GunnerInc's Profile User Rating: *****

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Icon   GunnerInc Please don't bother PM'ing me for help!! Post your questions in the correct forum for all to benifit from!!!

Posts I've Made

  1. In Topic: Figure I would share a happy life event.

    Posted 21 Dec 2014

    Thank you all!

    No2, I was told a few times that when I do get a ring for her, that it should be bigger than any of her cousins.
  2. In Topic: MASM assignment help

    Posted 16 Dec 2014

    I swapped something from one line with another to get the correct output:
    Attached File  12-16-2014 10-05-43 PM.png (6.11K)
    Number of downloads: 2
    Your variable names are a bit out of whack... You call it sourceStr, but in reality it is the target buffer, no? That being said, your sourceStr (AHEM, target buffer) is not big enough to hold the concatenated strings, so you are overwriting what is after your sourceStr (I mean your target buffer), how would you fix that?

    Another thing, registers have functions to them. For instance, si is the source index register (esi - Extended Source Index) di is the destination index register (edi - Extended Source Index Register) So, your source string would go into esi and your target buffer/string would go into edi. One can look at the code and know what is going on. When you put the source into edi, and target into esi, it is a bit confusing.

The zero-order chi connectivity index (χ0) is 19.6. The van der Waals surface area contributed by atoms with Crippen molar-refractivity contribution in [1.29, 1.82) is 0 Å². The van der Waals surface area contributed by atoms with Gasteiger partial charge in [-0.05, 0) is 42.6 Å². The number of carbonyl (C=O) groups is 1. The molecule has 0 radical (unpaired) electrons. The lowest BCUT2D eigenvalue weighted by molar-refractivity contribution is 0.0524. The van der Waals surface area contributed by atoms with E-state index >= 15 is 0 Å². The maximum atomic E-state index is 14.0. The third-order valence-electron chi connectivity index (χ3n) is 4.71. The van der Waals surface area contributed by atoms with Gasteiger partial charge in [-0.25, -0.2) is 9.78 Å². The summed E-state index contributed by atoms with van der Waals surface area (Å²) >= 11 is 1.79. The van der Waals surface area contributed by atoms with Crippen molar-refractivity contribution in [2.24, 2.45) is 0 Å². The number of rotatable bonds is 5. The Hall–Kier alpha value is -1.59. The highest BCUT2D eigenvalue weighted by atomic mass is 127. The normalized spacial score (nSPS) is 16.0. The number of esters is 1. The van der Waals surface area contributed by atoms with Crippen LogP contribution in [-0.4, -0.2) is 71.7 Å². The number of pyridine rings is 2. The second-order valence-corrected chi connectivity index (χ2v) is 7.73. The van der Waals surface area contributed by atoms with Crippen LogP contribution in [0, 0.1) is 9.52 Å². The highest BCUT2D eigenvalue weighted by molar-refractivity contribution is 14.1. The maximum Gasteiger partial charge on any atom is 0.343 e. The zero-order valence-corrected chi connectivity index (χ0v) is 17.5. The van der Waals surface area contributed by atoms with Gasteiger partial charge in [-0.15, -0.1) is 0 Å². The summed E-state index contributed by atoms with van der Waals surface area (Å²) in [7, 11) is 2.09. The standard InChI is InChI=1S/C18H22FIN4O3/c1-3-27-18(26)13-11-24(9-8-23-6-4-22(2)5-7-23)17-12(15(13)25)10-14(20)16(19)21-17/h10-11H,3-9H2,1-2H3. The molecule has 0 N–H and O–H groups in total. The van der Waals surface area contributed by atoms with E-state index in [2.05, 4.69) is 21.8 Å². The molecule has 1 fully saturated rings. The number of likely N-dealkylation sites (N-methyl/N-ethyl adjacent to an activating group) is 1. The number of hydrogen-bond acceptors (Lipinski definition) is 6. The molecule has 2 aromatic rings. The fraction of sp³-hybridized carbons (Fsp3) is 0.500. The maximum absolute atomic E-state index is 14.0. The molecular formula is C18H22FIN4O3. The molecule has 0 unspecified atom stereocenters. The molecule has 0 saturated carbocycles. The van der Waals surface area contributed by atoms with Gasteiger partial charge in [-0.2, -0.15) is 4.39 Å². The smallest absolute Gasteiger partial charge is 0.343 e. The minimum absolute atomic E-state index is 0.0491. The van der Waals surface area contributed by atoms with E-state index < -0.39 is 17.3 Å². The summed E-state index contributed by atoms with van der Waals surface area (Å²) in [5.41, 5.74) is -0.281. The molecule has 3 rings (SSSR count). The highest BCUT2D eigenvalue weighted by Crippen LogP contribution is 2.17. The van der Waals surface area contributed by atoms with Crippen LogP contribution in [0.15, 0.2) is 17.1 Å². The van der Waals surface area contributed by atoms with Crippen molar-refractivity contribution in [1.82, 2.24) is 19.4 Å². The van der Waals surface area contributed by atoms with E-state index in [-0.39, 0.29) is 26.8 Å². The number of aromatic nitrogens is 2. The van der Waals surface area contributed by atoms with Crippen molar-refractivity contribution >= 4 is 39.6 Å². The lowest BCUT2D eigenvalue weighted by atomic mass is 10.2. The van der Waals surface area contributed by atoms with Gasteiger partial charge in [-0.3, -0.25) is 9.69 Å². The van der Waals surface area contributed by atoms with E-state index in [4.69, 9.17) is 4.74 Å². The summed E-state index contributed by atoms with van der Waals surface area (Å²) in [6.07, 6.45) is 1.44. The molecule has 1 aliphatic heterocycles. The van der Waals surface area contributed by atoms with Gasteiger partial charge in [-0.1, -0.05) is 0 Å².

Let's look at the strcat prototype from the C Library:
    char * strcat ( char * destination, const char * source );

    So, to be intuitive, your proto should look like:
    Str_concat PROTO, destination:ptr byte, source:ptr byte 

    Next, while programing in Assembly, you need to be aware of what is called an ABI (Application Binary Interface), this dictates what how parameters are passed, where the return value is, if things need to be aligned, who cleans up the stack, and a biggie, what registers need to be saved across a function call and which do not.

    The x86 ABI states that if your function uses the non-volatile registers: esi, edi, ebx, ebp, and of course, esp, you must save these in the prologue and restore them in the epilogue. The volatile registers are: eax, ecx, edx and these do not need to be saved. You can save them if you want. This is easy with MASM, you just add uses <registers to save and restore> right after proc. So since your Str_concat uses esi and edi, it should look like:
    Str_concat PROC uses esi edi, destination:PTR BYTE, source:PTR BYTE
        ; your code here
    Str_concat ENDP  

    and behind the scenes, MASM will do:
        push    ebp         ; prologue
        mov     ebp, esp    ; 
        push    esi         ;
        push    edi         ;
        ; your code here
        pop     edi         ; epilogue
        pop     esi         ; 
        leave               ; 

    All in all, your on the right track, just fix that buffer issue, and you will be good to go.
  3. In Topic: Printing specific word backwards

    Posted 3 Dec 2014

    Moved to Assembly...
  4. In Topic: Assembly 8086: Files

    Posted 3 Dec 2014